FILE - In this Jan. 6, 2015 file photo, Common Core opponents wave signs and cheer at a rally opposing Mississippi's continued use of the Common Core academic standards on the steps of the Capitol in Jackson, Miss. Results for some of the states that participated in Common Core-aligned testing for the first time this spring are out, with overall scores higher than expected though still below what many parents may be accustomed to seeing. (AP Photo/Rogelio V. Solis,File)
FILE - In this July 21, 2014 file photo, students at a summer reading academy at Buchanan elementary school work in the computer lab at the school in Oklahoma City. Results for some of the states that participated in Common Core-aligned testing for the first time this spring are out, with overall scores higher than expected though still below what many parents may be accustomed to seeing. (AP Photo/Sue Ogrocki,File)
Chart shows which tests states use to test students on Common Core standards; 2c x 4 inches; 96.3 mm x 101 mm;
FILE - In this April 30, 2015 file photo, Leticia Fonseca, 16, left, and her twin sister, Sylvia Fonseca, right, work in the computer lab at Cuyama Valley High School after taking the new Common Core-aligned standardized tests, in New Cuyama, Calif. Test results for this yearâs Common Core-aligned exams are starting to be released, and while several states report higher-than-expected scores, vast numbers of students didnât test proficient in math or reading.(AP Photo/Christine Armario, File)
FILE-This March 2, 2015 file photo hundreds of Albuquerque High School students stage a walkout in Albuquerque, N.M. A legal challenge by a Washington-based testing company may halt a controversial assessment exam in New Mexico that has sparked school walkouts and anger from parents and teachers. A Santa Fe judge is scheduled to hear arguments Tuesday, March 9, 2015, in an appeal by the American Institutes for Research. The company is fighting the state's granting of a potentially multi-year contract for Common Core testing to Pearson. (AP Photo/Russell Contreras,File)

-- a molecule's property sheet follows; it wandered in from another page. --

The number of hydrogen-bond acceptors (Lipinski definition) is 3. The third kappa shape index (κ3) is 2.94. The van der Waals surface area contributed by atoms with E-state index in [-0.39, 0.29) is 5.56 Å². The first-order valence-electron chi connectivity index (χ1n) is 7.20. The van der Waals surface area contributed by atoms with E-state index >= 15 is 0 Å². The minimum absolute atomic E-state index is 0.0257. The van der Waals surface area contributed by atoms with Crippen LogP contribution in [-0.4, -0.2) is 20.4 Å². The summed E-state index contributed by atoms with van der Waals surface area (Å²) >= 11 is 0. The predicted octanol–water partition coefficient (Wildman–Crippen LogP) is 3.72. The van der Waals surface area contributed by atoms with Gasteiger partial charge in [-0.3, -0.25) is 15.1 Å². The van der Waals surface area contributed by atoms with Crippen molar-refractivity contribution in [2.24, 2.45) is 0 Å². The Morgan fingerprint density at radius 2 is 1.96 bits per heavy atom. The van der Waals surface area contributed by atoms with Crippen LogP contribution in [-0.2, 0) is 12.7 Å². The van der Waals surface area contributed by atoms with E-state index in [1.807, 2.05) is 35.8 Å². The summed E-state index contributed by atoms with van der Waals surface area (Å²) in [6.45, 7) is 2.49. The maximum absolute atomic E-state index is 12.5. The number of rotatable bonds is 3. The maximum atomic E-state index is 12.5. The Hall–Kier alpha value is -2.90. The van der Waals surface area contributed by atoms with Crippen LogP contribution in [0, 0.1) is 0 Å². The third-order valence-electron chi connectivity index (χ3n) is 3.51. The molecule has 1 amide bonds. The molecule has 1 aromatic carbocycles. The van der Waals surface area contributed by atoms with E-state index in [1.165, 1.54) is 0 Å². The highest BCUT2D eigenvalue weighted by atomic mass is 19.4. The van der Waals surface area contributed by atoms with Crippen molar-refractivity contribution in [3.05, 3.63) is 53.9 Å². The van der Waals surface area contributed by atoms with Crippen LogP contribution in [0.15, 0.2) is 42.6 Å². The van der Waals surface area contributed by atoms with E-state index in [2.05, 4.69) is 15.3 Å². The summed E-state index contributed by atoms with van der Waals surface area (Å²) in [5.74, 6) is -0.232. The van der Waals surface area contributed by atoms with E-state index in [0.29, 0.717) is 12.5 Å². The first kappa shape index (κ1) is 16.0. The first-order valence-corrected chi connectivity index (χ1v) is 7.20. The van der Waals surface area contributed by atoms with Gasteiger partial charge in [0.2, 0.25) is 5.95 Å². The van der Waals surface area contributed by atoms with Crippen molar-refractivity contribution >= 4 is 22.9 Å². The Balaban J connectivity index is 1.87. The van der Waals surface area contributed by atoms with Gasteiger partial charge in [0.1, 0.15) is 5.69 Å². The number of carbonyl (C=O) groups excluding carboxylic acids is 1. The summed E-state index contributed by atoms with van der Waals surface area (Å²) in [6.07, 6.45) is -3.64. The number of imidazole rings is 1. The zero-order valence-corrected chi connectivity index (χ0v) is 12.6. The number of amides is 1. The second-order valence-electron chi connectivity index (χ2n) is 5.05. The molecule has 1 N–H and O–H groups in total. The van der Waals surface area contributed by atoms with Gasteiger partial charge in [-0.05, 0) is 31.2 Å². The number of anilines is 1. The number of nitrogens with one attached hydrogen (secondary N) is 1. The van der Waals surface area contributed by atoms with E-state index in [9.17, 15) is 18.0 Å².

Dolores Ramos, 16, right, joins dozens of Highland High School students in Albuquerque, N.M., as students staged a walkout Monday March 2, 2015, to protest a new standardized test they say isn't an accurate measurement of their education. Students frustrated over the new exam walked out of schools across the state Monday in protest as the new exam was being given. The backlash came as millions of U.S. students start taking more rigorous exams aligned with Common Core standards. (AP Photo/Russell Contreras)
Graphic shows hypothetical sample math questions for standardized tests under Common Core standards; 2c x 4 inches; 96.3 mm x 101 mm;
Graphic shows sample questions for tests measuring Common Core standards; 2c x 5 inches; 96.3 mm x 127 mm;
In this Feb. 12, 2015 photo, Maguire Ballard, age 13, takes part in a trial run of a new state assessment test on a laptop computer at Annapolis Middle School in Annapolis, Md. The new test, which is scheduled to go into use March 2, 2015, is linked to the Common Core standards, which Maryland adopted in 2010 under the federal No Child Left Behind law, and serves as criteria for students in math and reading. (AP Photo/Patrick Semansky)
In this photo taken Feb. 12, 2015, sixth grader Alex Greuey, 11, reads through a problem in the English Language Arts section of the PARCC (Partnership for Assessment of Readiness for College and Careers) test as he and his classmates practice for the Common Core State Standards Exams at Morgan Elementary School South in Stockport, Ohio. On Tuesday, Ohio becomes the first state to administer one of two tests in English language arts and math based on the Common Core standards developed by two separate groups of states. By the end of the year, about 12 million children in 28 states and the District of Columbia will take exams that are expected to be harder than traditional spring standardized state tests they replace. In some states, they'll require hours of additional testing time students will have to do more than just fill in the bubble. The goal is to test students on critical thinking skills, requiring them to describe their reasoning and solve problems. (AP Photo/Ty Wright)
In this Feb. 12, 2015 photo, Yamarko Brown, age 12, works on math problems as part of a trial run of a new state assessment test at Annapolis Middle School in Annapolis, Md. The new test, which is scheduled to go into use March 2, 2015, is linked to the Common Core standards, which Maryland adopted in 2010 under the federal No Child Left Behind law, and serves as criteria for students in math and reading. (AP Photo/Patrick Semansky)